Molong to Cargo
Orange NSW. 8.1°C

Molong to Cargo

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Home  -  Things to doCyclingMolong to Cargo

Distance
Distance

69.1 km

Sealed Road
Sealed Road

43.5 km

Unsealed Road
Unsealed Road

25.5 km

Difficulty
Difficulty

3 - Tough Gig

Terrain
Terrain

Undulating

Time
Time

3.5 Hours

Average Speed
Average Speed

20 km/h

Climb
Climb

10.8 (m/km)

Climb
Climb

745m

Descend
Descend

680m

Min Elevation
Min Elevation

432m

Max Elevation
Max Elevation

652m

At a Glance

Two route options are available to riders:

1. Almost 70km of cycling on a combination of sealed and gravel roads, whilst experiencing the friendly places of Molong, Manildra, Cudal and Cargo.  This is the primary route, and the graphics and metrics on this page relate to this route.

2. Almost 65km of cycling on sealed roads, whilst experiencing the friendly places of Molong, Manildra, Cudal and Cargo.

N.B.  During our harvest season (which varies each year but typically runs from late November to late December), these roads may be shared with heavy vehicles as part of this busy and critical time of our farmers' year.

Sensory Engagement

Landscapes and vistas between 4 local towns and villages are a feature of this route, making it a perfect day to capture photos.  Riders will enjoy agricultural variety, including cattle, sheep and alpacas, as well as stunning canola crops in spring or the seasonal cropping of wheat.   The views towards Mount Canobolas play tricks in our minds as we think we are miles and miles from Orange, yet in reality riders are never more than 40 km as the crow files from this thriving regional city.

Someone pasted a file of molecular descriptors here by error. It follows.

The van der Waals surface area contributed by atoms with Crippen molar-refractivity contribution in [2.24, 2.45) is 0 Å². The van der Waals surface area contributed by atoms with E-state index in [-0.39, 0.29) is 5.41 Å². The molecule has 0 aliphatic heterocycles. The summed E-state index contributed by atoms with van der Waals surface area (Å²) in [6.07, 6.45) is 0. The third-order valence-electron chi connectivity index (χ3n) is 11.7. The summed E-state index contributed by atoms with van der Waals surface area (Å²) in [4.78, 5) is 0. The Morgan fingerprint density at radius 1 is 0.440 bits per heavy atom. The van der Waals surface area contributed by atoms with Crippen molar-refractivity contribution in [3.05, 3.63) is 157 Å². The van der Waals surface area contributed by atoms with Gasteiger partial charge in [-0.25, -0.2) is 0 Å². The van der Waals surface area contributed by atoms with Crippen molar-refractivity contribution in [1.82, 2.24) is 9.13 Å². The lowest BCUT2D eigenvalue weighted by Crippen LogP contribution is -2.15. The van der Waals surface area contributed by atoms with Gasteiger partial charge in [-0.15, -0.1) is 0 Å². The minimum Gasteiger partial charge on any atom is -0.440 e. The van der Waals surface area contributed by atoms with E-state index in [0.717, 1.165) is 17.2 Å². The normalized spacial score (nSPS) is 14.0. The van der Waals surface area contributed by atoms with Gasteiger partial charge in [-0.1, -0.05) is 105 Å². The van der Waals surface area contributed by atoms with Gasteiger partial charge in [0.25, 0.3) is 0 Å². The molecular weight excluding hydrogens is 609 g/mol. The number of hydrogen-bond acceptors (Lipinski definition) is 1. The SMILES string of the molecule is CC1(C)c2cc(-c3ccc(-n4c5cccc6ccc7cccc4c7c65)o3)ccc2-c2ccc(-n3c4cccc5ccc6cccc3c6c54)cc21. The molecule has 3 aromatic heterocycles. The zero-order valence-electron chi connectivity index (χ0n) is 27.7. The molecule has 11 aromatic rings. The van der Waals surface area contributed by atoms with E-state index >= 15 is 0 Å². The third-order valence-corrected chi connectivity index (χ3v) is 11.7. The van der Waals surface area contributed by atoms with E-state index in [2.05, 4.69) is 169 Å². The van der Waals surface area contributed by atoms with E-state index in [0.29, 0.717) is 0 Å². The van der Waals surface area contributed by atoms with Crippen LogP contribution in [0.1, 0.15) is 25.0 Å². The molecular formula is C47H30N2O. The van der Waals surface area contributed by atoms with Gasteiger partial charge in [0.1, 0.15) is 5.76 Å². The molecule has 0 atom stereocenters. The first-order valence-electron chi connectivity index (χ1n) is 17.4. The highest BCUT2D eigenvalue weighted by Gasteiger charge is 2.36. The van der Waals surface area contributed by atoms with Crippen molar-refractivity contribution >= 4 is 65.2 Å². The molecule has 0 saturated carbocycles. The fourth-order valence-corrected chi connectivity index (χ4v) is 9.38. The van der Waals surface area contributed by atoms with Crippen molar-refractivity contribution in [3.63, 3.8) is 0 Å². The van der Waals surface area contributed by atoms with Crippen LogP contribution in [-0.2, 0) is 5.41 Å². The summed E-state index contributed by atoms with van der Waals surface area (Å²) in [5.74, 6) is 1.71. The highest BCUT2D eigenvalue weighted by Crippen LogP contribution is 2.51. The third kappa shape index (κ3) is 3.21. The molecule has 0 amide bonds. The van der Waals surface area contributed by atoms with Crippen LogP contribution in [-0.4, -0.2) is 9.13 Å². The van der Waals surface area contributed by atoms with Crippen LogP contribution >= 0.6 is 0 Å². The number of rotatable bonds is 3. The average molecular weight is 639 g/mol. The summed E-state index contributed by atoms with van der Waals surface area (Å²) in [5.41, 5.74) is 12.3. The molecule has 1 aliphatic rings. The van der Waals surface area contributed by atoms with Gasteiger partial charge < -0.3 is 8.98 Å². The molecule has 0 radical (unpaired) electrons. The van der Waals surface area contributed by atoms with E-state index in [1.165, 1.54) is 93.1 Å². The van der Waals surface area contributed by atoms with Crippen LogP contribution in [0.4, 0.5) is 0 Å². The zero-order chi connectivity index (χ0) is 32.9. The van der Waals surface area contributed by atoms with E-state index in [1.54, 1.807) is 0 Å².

What’s the best bike for this route?

There are around 25.5km of unsealed road surfaces on this route, and about 43.5km of sealed roads.  Gravel and hybrid bikes are probably the best choice for this ride, with most riders choosing tyres above 32mm.  Riders on e-bikes will have an advantage on the climb out of Molong.

There is an alternate route for riders on road bikes (sealed roads only), with a link to the Ride with GPS map included here, and described within the Course Notes below.

Route Difficulty

This ride is rated as 3 on a scale out of 9, or a “tough gig” as it is a solid hit-out for most people.

Disclaimer: This trail has been developed with the support of local cycling enthusiasts, The Treadlies to showcase some of our region’s most picturesque rides. Orange360 recommends that visiting cyclists review road, weather and seasonal farming conditions before they embark on their ride. Riders embark on their adventure at their own risk.

Something for everyone, on and off the bikes

Manildra is the home to the largest flour mill in the Southern Hemisphere and the oldest picture theatre in Australia.

Orange 360 showcases the natural beauty of this gorgeous Region.  Set in the heart of Wiradjuri Country, people can explore historic sites, wineries, cideries, towns, villages and events all year round.  Catering for all forms of experiential adventurers, there is something for everyone on and off the bikes.

The welcoming warmth of our locals in cafes, restaurants, pubs, B and B’s and farm stays will add to the highlights of your adventures on this route.

Check out the Orange 360 website to explore the locations and local events on offer for when you are riding this section of the Orange Villages Bike Trail.

Course Notes

There is a cue sheet for this route on Ride with GPS, including cues and distances that align with the descriptions below. Note that this section includes 2 route options: an all-sealed-roads route, and a route that combines sealed roads with gravel roads.

Today is a longer journey with ample time to stop and enjoy the beautiful farming country, towns and villages on the way to Cargo. The ever-present vista towards Mount Canobolas is a feature of this route.

Riders start in Bank Street near the railway station, and ride up the main street to Edward Street and turn right, then left at Hill Street which is also the Mitchell Highway. Ride north along the Mitchell Highway and turn left at Castle Street (1.6km) which is also the start of Banjo Paterson Way.